4. Joshua Chervokas

    Jul 2, 2017 at 6:56 pm

    This is never overlooked by actual fitters. The problem is that what they do at big box stores is not a fitting regardless of what they call it. Go to any Golf Digest top 100 fitter like myself and an iron fitting will focus highly on landing angle and we will weaken and strengthen lofts all the time.

  5. QV

    Jul 2, 2017 at 10:44 am

    You must be very lonely.

  6. Jeff

    Jul 1, 2017 at 10:36 am

    I certainly agree with the article. Too much hubris in the world today to go back to higher lofts in irons. If your buddy hits a 7 iron and you need to hit a 6, well that’s just emasculating now isn’t it? I originally thought though the article was going to be about lie angles being too upright and not enough emphasis placed on that since you included the left stat. I see so many people I play with that have that issue and then wonder why they pull their shots so often.

  7. CTGolfer

    Jul 1, 2017 at 6:08 am

    Why is Peak Height and Land angle not part of the “optimizer” in Trackman. What in the Optimizer correlates with peak height and land angle?

    • Me

      Jul 1, 2017 at 6:55 am

      When I do my club fitting clients, my trackman 4 has Height and landing angle in my front (top) page of my tiles used.
      Recently I fitted one of the younger assistant pros at an exclusive club
      When comparing recently the Titliest AP2 vs the Taylormade 770, both quality clubs. Both share the same lofts 33deg. It was clear visually even without the trackman the 770 went higher.
      with the track man the 770 peaked higher by 12 feet, went more than 10 yards further (177) a much steeper landing angle. But here is where it got interesting, the 770 consistently was 4700-5500 spin. The ap2 was 6000-7500 spin. Both clubs had the KBS tour FLT 120 g shaft.

      There was no question what the right club was based on peak, spin….the added distance was just a bonus.

    • Hunter Brown

      Jul 1, 2017 at 9:08 am

      Launch, Spin, and height are all included in the Optimizer. This determines land angle so although it is not expressly in the optimizer it will be a result of what is in the optimizer. You can also look at the ‘side/top’ view to see the trajectory window and optimized shot should travel vs what the trajectory it actually took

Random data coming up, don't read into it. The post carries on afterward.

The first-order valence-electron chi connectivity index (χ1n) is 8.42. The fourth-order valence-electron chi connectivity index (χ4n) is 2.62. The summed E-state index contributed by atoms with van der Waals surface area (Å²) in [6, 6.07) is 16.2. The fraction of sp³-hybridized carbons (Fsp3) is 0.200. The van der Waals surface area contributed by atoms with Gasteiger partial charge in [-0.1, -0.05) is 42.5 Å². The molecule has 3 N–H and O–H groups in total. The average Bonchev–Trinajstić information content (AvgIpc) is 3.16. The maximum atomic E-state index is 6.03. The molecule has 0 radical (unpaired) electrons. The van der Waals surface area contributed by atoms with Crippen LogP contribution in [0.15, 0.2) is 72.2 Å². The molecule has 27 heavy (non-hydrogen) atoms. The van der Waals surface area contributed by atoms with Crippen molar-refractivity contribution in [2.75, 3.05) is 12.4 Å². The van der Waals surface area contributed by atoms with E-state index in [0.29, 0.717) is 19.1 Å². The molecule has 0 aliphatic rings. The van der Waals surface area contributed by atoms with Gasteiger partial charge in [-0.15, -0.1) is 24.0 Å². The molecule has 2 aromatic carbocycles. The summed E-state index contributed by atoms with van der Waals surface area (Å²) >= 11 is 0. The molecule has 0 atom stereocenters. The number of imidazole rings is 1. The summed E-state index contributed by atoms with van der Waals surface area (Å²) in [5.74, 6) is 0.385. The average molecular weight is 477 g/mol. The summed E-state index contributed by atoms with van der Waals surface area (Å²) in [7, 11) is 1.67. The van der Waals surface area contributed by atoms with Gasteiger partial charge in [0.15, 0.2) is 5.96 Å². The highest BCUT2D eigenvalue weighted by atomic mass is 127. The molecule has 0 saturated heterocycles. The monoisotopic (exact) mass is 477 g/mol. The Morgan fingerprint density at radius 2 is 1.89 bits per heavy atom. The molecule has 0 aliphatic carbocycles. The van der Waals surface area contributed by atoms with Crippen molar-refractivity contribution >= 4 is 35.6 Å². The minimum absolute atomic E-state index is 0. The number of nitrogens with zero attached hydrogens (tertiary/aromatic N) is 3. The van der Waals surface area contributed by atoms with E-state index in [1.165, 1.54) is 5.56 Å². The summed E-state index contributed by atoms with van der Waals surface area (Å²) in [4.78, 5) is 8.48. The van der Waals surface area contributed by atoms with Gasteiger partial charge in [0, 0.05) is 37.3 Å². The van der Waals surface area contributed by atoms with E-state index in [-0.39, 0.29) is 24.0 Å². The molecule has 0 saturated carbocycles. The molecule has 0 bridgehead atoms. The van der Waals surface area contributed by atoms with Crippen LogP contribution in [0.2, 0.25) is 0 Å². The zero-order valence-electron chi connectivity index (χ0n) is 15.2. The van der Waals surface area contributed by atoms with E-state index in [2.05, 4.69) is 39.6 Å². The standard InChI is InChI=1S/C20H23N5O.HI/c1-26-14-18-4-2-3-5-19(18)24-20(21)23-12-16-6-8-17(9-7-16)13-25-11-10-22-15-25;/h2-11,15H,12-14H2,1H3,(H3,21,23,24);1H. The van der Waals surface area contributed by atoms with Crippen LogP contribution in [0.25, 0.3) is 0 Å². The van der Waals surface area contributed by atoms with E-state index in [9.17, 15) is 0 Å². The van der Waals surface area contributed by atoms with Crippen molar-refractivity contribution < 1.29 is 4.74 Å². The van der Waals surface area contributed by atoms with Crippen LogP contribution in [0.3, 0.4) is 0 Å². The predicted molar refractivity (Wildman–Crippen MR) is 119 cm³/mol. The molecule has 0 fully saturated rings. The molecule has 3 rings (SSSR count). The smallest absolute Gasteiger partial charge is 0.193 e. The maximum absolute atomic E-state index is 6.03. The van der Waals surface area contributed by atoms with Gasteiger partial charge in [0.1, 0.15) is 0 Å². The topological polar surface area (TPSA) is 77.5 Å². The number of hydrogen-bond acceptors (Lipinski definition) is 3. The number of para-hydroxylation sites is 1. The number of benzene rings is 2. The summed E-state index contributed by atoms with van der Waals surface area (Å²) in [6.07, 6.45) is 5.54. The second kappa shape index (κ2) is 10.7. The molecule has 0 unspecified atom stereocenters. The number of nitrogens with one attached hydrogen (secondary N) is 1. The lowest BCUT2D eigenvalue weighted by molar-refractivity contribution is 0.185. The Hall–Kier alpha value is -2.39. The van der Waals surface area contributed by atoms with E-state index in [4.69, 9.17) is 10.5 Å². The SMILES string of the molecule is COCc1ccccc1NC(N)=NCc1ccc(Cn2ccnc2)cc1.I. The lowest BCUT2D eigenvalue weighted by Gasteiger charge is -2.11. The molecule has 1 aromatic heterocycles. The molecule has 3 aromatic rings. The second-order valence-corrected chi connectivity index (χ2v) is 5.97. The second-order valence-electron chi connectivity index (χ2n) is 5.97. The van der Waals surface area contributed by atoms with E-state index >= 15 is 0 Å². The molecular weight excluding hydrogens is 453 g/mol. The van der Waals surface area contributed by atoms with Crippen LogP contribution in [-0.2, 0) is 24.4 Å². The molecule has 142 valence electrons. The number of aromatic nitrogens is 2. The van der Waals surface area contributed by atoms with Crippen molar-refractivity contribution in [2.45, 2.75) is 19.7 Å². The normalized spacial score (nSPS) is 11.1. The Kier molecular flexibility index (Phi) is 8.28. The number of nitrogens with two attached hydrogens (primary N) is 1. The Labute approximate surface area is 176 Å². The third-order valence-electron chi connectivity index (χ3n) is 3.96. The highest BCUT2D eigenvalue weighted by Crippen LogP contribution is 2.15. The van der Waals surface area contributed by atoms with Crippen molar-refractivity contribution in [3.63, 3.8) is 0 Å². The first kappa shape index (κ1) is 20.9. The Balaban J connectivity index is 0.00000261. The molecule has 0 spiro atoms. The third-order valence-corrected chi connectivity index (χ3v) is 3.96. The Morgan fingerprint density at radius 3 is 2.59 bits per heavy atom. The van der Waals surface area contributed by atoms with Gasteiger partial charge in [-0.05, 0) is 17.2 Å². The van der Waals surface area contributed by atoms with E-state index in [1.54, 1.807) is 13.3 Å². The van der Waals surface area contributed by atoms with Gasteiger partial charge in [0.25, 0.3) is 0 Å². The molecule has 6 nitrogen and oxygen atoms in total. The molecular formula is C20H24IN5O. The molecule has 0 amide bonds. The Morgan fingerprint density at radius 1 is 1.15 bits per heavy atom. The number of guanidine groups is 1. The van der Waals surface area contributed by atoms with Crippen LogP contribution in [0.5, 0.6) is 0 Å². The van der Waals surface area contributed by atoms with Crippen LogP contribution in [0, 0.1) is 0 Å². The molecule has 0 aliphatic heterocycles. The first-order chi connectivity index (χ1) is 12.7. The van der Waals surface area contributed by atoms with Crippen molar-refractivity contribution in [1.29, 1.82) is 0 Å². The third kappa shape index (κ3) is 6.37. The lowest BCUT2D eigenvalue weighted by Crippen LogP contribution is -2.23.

8. Adam

    Jun 30, 2017 at 9:28 pm

    Gofwrx’ers I agree, BUT we should thankful for all the marketing. 98% of golfers are awful, but love to play and love to hit all their clubs as far as possible. More marketing= more bad golfers spending more on gear and more money at the course, which keeps more golf courses open, more staff employed and better conditions for me. We need more people attracted to the game these days more than ever.

    Now I have played the same specs as my original titleist 680’s my entire golf career and have known my exact lofts and lie’s and think its more fun hitting high cut 2,3 irons than jacked 4,5 irons any day. So I think it’s funny…

  9. Thus

    Jun 30, 2017 at 3:42 pm

    The ball can have a huge affect on Landing angle and peak hieght some times more then the iron, dispersion is what I fit for the most, more front to back, then side to side, then height and spin..
    One of the biggest myths is flex, difference between flexes is minimal.

  10. Myron miller

    Jun 30, 2017 at 3:19 pm

    But almost, if not maybe more important is backspin on the iron. wHen I got fitted for my current iroons, The choice was between two different styles. Both had land angles less than 45 degrees, but the second one had over 3000 rpm more backspin even though its land angle was almost 4 degrees less. I just flat out spun that club way more. And having more backspin sometimes if more important in stopping the ball on the green than the landing angle.